The polling stations in Turkey are now closed and the votes are being counted

It has been called the biggest election in the world this year. On Sunday, the Turkish population voted for both their future president and members of parliament.

At 16:00 Danish time, the polling stations have been closed, and the big counting work awaits.

The Turkish media are not allowed to report results from the election before 20:00 Danish time, because they have been banned from broadcasting by the Turkish Radio and Television Council, RTÜK. Until then, the media may only carry official announcements from the country’s highest electoral authority, YSK.

But after 20:00 the world will be able to follow the counting of the votes directly.

It is the presidential election in particular that has caused the world to hold its breath and wait in anticipation for the election results.

The latest opinion polls have shown that Turkey’s president since 2014, Recep Tayyip Erdogan from the conservative AKP party, has reason to be worried this time.

In recent times, Erdogan has been under pressure from the country’s poor economy and high inflation, which has hit the Turks’ wallets hard. And then devastating earthquakes in February have put further pressure on him.

Although there are three presidential candidates, the showdown is really between two of them. Namely Recep Tayyip Erdogan and the opposition’s leading candidate, Kemal Kilicdaroglu from Turkey’s oldest party CHP.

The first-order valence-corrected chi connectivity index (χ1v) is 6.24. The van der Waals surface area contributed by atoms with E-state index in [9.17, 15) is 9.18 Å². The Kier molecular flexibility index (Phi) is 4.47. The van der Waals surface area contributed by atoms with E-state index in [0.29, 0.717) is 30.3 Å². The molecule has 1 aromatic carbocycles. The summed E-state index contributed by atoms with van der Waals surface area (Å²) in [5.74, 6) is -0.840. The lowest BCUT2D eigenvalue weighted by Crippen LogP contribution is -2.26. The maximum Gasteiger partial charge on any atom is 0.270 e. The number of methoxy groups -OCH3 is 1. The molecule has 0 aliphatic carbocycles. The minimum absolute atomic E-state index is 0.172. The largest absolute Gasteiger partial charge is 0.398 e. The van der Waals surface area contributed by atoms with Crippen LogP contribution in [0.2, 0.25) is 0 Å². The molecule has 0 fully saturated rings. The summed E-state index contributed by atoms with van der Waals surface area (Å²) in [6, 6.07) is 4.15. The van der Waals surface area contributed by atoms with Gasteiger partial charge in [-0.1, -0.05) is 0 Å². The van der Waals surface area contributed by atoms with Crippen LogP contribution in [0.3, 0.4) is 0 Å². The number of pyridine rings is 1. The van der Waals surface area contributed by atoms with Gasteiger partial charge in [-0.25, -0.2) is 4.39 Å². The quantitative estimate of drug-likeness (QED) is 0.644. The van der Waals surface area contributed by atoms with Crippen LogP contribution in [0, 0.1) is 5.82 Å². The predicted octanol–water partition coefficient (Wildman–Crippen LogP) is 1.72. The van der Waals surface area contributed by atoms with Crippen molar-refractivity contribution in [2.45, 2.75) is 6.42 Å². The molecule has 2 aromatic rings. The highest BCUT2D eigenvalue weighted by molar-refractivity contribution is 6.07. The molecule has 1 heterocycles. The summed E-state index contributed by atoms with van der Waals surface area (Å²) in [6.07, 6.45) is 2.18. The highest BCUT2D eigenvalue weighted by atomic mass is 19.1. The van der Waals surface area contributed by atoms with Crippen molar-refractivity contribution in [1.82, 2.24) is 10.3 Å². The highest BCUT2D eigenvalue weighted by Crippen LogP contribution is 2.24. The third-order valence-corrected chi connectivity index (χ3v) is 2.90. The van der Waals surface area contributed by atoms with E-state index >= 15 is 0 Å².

To become president, one of the candidates must have at least 50 percent of the vote plus one vote. Otherwise, the election will proceed to the second round in 14 days, where the people of Turkey will have to choose between the two candidates who received the most votes in the first round.

Erdogan has won the two previous presidential elections in 2014 and 2018 in the first round. 2014 was the first year in which the population had to elect the country’s president. In the past, it was the members of parliament who elected the president.

The elections in Turkey are free, but the country has previously been criticized because the elections have not been fair. The Organization for Security and Co-operation in Europe (OSCE) criticized the 2018 presidential election because the state-controlled media favored the AKP.

Erdogan also drew criticism for using his election campaign to accuse “legitimate political opponents” of supporting terrorism.

Over 64 million Turks have the right to vote in the election on Sunday. Turnout is usually high.


Source: Kristeligt Dagblad – Latest articles. by

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